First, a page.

Microsoft’s Decision to Separate Teams and Office Will Help Zoom and Salesforce

On Monday, Microsoft announced that it would separate its Teams and Office bundles in response to scrutiny from European regulators, providing a reprieve for its rivals.

Recently, Zoom has found it difficult to compete with Microsoft’s communications product suite. Zoom’s video chat software gained popularity during the Covid epidemic. Long desiring a break of this kind, Slack—currently owned by Salesforce—filed an antitrust complaint with the European Commission in 2020, citing what it saw to be Teams’ unlawful integration with Office.

Some consumers will have to pay extra to access the same capabilities after Microsoft’s most recent announcement. According to prior pricing lists and a blog post, for instance, new Office 365 E3 customers will pay $3 more per person per month for the split than they would for the combined package.

In a note published on Monday, analysts at Mizuho Securities stated that,  “while customers believe Zoom is a superior platform vs. Teams” and other suppliers, “the bundling of MS Teams to Office 365 has always been enticing for customers to consider Teams.”

After peaking at more than 350% in 2020 and 2021, Zoom’s revenue growth dropped to 2.6% in the most recent quarter and has now remained in the single digits for seven consecutive quarters.

The Mizuho analysts stated, “In our view, the unbundling of MS Teams should help alleviate some enterprise churn headwinds,”

Businesses that already pay for the Microsoft bundle have the option to continue using Office and Teams as is or, according to the blog post, “if they wish to switch to the new lineup, they can do so on their contract anniversary or renewal.”

With Office, which includes Teams, Microsoft made about $53 billion in sales last year, an increase of roughly 14% over 2022. During the company’s October earnings call, CEO Satya Nadella informed analysts that Teams had over 320 million monthly active users.

Salesforce, a rival of Microsoft in several domains such as collaboration and communication technologies, paid $27 billion to acquire Slack in 2021, making it the company’s most costly acquisition since its establishment 25 years prior.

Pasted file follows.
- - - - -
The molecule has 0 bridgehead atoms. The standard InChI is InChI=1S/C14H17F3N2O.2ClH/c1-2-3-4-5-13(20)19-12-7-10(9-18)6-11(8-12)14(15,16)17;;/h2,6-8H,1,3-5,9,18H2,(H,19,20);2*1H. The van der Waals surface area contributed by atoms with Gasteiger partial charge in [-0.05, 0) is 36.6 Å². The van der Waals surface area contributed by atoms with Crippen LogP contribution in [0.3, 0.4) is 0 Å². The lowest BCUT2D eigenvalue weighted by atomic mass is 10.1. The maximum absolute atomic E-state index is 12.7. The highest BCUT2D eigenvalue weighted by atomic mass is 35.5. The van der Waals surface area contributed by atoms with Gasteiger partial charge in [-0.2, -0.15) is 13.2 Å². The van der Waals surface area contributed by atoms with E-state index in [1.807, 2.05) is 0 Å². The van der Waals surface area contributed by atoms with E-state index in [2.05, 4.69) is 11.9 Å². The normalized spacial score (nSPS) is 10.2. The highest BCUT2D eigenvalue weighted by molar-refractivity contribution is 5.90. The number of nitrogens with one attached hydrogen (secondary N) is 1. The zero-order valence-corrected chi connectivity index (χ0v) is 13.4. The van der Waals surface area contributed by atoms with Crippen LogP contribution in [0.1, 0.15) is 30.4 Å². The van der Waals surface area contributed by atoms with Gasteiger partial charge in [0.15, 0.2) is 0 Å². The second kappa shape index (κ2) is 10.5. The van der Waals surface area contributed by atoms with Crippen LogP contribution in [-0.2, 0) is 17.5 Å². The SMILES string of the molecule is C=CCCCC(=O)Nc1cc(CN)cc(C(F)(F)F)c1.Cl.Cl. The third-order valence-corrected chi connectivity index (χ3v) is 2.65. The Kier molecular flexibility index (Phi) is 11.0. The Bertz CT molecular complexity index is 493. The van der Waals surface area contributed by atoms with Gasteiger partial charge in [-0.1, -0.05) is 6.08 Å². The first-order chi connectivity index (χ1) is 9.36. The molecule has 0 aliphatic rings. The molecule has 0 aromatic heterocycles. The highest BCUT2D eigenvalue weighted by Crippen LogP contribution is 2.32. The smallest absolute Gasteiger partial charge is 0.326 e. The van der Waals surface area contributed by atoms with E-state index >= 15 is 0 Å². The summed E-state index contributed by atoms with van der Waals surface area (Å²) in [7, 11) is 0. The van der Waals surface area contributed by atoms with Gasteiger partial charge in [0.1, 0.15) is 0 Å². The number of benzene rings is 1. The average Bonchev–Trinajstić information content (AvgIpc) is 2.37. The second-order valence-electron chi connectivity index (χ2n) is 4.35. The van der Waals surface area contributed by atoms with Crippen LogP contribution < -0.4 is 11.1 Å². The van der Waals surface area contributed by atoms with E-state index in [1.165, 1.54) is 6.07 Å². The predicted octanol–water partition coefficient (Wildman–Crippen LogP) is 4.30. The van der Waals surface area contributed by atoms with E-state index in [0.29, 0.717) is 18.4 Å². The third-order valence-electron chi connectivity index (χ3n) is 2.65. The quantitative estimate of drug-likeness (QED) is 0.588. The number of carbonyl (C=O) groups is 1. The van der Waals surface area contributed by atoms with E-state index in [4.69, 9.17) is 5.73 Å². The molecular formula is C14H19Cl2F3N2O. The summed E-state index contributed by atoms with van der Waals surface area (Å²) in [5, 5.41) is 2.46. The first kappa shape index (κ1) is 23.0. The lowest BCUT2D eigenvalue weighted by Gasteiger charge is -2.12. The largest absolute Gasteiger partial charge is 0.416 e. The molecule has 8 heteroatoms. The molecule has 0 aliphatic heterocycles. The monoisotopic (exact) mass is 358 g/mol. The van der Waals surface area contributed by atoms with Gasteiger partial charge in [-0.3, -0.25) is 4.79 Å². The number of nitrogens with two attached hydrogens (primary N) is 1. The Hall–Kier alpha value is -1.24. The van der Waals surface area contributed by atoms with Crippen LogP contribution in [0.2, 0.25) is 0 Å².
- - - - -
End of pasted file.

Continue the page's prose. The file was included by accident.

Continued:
Months before Salesforce made the deal public, in July 2020, Slack lodged a European lawsuit against Microsoft.

David Schellhase, Slack’s general counsel at the time, was cited in a news release as saying, “Microsoft is reverting to past behavior,” alluding to the “browser wars” of the 1990s. “They created a weak, copycat product and tied it to their dominant Office product, force installing it and blocking its removal.”

The year before, Slack didn’t seem to be very concerned about Teams. During a December 2019 earnings call, Stewart Butterfield, the founder and former CEO of Slack, stated that although the majority of the company’s top clients utilized some features of Microsoft’s Office 365 suite, they preferred using Slack for messaging over the Teams app.

On Monday, Zoom’s stock fell by almost 1% while Salesforce shares increased by 0.4%. A request for feedback from Salesforce was met with silence from a Zoom representative.

In order to avoid a competition inquiry from the European Union, the Financial Times reported last year—citing anonymous sources—that Microsoft will soon allow businesses to purchase productivity software subscriptions with or without Teams. A few months later, the European Commission made public its investigation into Microsoft’s combination of Teams and Office.

Microsoft responded by launching separate Teams and other productivity software subscriptions in 31 European nations.

“To ensure clarity for our customers, we are extending the steps we took last year to unbundle Teams from M365 and O365 in the European Economic Area and Switzerland to customers globally,” a Microsoft representative stated. “Doing so also addresses feedback from the European Commission by providing multinational companies more flexibility when they want to standardize their purchasing across geographies.”